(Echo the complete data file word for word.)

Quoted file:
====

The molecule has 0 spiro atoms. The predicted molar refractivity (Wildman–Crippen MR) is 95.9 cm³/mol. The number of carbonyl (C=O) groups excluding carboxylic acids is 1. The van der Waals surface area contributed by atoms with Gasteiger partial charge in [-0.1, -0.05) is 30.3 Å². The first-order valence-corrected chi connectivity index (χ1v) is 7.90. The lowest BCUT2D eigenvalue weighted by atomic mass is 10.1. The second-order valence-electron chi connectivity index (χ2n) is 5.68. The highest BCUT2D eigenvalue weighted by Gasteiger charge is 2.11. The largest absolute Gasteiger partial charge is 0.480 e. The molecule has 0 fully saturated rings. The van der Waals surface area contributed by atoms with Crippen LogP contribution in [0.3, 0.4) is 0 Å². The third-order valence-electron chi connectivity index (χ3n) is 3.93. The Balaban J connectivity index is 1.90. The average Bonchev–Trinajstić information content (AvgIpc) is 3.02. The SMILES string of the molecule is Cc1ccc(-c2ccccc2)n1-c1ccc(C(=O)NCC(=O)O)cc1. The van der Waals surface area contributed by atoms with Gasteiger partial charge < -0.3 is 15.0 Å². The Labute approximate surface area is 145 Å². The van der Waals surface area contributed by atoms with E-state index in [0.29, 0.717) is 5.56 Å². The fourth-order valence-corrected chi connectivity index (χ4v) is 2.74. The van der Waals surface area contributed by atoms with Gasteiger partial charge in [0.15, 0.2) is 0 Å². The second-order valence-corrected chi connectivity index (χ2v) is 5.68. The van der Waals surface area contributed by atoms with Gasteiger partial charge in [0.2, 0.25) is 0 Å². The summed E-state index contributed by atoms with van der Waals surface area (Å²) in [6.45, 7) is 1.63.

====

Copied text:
The molecule has 0 spiro atoms. The predicted molar refractivity (Wildman–Crippen MR) is 95.9 cm³/mol. The number of carbonyl (C=O) groups excluding carboxylic acids is 1. The van der Waals surface area contributed by atoms with Gasteiger partial charge in [-0.1, -0.05) is 30.3 Å². The first-order valence-corrected chi connectivity index (χ1v) is 7.90. The lowest BCUT2D eigenvalue weighted by atomic mass is 10.1. The second-order valence-electron chi connectivity index (χ2n) is 5.68. The highest BCUT2D eigenvalue weighted by Gasteiger charge is 2.11. The largest absolute Gasteiger partial charge is 0.480 e. The molecule has 0 fully saturated rings. The van der Waals surface area contributed by atoms with Crippen LogP contribution in [0.3, 0.4) is 0 Å². The third-order valence-electron chi connectivity index (χ3n) is 3.93. The Balaban J connectivity index is 1.90. The average Bonchev–Trinajstić information content (AvgIpc) is 3.02. The SMILES string of the molecule is Cc1ccc(-c2ccccc2)n1-c1ccc(C(=O)NCC(=O)O)cc1. The van der Waals surface area contributed by atoms with Gasteiger partial charge < -0.3 is 15.0 Å². The Labute approximate surface area is 145 Å². The van der Waals surface area contributed by atoms with E-state index in [0.29, 0.717) is 5.56 Å². The fourth-order valence-corrected chi connectivity index (χ4v) is 2.74. The van der Waals surface area contributed by atoms with Gasteiger partial charge in [0.15, 0.2) is 0 Å². The second-order valence-corrected chi connectivity index (χ2v) is 5.68. The van der Waals surface area contributed by atoms with Gasteiger partial charge in [0.2, 0.25) is 0 Å². The summed E-state index contributed by atoms with van der Waals surface area (Å²) in [6.45, 7) is 1.63.